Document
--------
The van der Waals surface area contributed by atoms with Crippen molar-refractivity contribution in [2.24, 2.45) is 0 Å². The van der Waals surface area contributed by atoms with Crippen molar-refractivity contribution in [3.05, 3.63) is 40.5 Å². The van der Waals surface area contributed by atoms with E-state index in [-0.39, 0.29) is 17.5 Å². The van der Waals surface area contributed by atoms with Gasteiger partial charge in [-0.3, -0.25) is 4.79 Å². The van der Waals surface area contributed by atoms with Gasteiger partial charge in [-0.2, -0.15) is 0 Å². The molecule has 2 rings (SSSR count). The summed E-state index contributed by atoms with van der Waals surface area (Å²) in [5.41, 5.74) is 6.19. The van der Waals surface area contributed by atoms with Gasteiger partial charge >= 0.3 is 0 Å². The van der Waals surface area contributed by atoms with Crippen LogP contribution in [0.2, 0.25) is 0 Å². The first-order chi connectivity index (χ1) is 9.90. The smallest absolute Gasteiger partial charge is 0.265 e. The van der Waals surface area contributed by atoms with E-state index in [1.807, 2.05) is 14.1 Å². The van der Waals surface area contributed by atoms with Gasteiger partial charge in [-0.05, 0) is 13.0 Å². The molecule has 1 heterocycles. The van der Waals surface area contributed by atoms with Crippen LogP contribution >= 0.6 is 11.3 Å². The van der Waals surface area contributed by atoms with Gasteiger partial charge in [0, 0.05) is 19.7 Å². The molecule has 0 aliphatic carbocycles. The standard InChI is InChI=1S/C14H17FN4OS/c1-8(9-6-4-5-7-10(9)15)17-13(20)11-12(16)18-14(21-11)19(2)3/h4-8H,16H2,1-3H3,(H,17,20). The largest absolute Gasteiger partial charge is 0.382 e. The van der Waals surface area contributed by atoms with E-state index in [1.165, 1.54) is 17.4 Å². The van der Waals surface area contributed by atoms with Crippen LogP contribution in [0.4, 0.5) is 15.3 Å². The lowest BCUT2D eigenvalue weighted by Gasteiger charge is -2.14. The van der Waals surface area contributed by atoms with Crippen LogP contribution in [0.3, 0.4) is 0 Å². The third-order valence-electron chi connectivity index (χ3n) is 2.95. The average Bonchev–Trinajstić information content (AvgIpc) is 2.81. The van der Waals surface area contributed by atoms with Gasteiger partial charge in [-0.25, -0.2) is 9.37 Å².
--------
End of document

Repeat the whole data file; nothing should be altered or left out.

The van der Waals surface area contributed by atoms with Crippen molar-refractivity contribution in [2.24, 2.45) is 0 Å². The van der Waals surface area contributed by atoms with Crippen molar-refractivity contribution in [3.05, 3.63) is 40.5 Å². The van der Waals surface area contributed by atoms with E-state index in [-0.39, 0.29) is 17.5 Å². The van der Waals surface area contributed by atoms with Gasteiger partial charge in [-0.3, -0.25) is 4.79 Å². The van der Waals surface area contributed by atoms with Gasteiger partial charge in [-0.2, -0.15) is 0 Å². The molecule has 2 rings (SSSR count). The summed E-state index contributed by atoms with van der Waals surface area (Å²) in [5.41, 5.74) is 6.19. The van der Waals surface area contributed by atoms with Gasteiger partial charge >= 0.3 is 0 Å². The van der Waals surface area contributed by atoms with Crippen LogP contribution in [0.2, 0.25) is 0 Å². The first-order chi connectivity index (χ1) is 9.90. The smallest absolute Gasteiger partial charge is 0.265 e. The van der Waals surface area contributed by atoms with E-state index in [1.807, 2.05) is 14.1 Å². The van der Waals surface area contributed by atoms with Gasteiger partial charge in [-0.05, 0) is 13.0 Å². The molecule has 1 heterocycles. The van der Waals surface area contributed by atoms with Crippen LogP contribution >= 0.6 is 11.3 Å². The van der Waals surface area contributed by atoms with Gasteiger partial charge in [0, 0.05) is 19.7 Å². The molecule has 0 aliphatic carbocycles. The standard InChI is InChI=1S/C14H17FN4OS/c1-8(9-6-4-5-7-10(9)15)17-13(20)11-12(16)18-14(21-11)19(2)3/h4-8H,16H2,1-3H3,(H,17,20). The largest absolute Gasteiger partial charge is 0.382 e. The van der Waals surface area contributed by atoms with E-state index in [1.165, 1.54) is 17.4 Å². The van der Waals surface area contributed by atoms with Crippen LogP contribution in [0.4, 0.5) is 15.3 Å². The lowest BCUT2D eigenvalue weighted by Gasteiger charge is -2.14. The van der Waals surface area contributed by atoms with Crippen LogP contribution in [0.3, 0.4) is 0 Å². The third-order valence-electron chi connectivity index (χ3n) is 2.95. The average Bonchev–Trinajstić information content (AvgIpc) is 2.81. The van der Waals surface area contributed by atoms with Gasteiger partial charge in [-0.25, -0.2) is 9.37 Å².